Any of the Pentagram publications are great too. (does that even need to be said here?)

On Sep.14.2007 at 09:43 AM
Tselentis’s comment is:

Thanks, Jon, for the Hey, Whipple, Squeeze This recommendation. I actually have that in my Winter reading pile because the first time I read it wasn't enough. It's hilarious, and down to Earth.

As far as Mad Men, the critique isn't so much about seeing the final art, and you're spot on about how seeing the process is valuable. However, the show addresses the creative process and history for about 15-20% of its broadcast. Would it be the same if they spent more time in the pits, showing how the ads get developed, or demonstrating the squabbles between art directors and copy writers? And will we ever get to see that? Would it be as 'entertaining' as the romance, lies, sexually interplay, etc. that we already see so much of?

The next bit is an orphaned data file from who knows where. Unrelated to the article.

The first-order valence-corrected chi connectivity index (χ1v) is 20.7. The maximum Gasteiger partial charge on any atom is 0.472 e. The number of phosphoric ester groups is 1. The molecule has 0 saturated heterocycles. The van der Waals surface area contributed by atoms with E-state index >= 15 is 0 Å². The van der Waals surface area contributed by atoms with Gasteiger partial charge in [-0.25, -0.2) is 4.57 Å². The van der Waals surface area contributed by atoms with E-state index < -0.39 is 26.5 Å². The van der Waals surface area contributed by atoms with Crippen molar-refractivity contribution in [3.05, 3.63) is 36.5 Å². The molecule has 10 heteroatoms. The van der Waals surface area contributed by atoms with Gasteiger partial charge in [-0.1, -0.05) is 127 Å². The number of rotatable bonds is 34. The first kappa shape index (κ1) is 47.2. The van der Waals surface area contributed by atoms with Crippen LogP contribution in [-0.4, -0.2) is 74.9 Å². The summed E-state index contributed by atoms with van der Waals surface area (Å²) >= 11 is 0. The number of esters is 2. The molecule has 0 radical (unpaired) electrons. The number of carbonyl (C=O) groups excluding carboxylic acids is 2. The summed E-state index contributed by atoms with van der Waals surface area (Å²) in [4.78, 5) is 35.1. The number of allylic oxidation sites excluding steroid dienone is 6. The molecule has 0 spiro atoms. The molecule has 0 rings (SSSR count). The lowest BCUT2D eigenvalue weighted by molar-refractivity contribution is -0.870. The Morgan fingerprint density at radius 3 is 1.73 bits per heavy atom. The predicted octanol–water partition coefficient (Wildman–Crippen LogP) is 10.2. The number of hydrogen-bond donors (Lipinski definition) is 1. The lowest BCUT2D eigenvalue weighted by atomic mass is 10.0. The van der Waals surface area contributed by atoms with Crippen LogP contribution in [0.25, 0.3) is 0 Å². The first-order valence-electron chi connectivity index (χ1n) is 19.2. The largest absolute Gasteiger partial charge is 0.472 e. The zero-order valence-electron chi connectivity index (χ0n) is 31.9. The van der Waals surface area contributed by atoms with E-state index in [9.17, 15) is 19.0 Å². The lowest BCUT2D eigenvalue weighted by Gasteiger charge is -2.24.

On Sep.15.2007 at 12:08 PM
Jon Dascola’s comment is:

Touche Jason. I was satisfied in the "creative amount" during the pilot, but if it only aounts for 15-20% of the show, I could begins to see the disappontment.

What interests me in my (young) career is how the creative process works from firm to firm. I worked as an in-house designer for a large fashion retail company, and I know what's that's all about. Now I work for a small ad agency and I know what's that's about, but what is it like on Madison Ave? Or the designers nirvana of Pentagram? The culture of an agency is what i believe to be the most important factor in the quality of work produced. Hopefully Mad Men captures that "vibe" and excitement.

Pat Fallon recently published "Juicing the Orange" another great read, but my favorite book about the creative lifestyle has to be The Fountainhead.

On Sep.15.2007 at 08:57 PM
Tselentis’s comment is: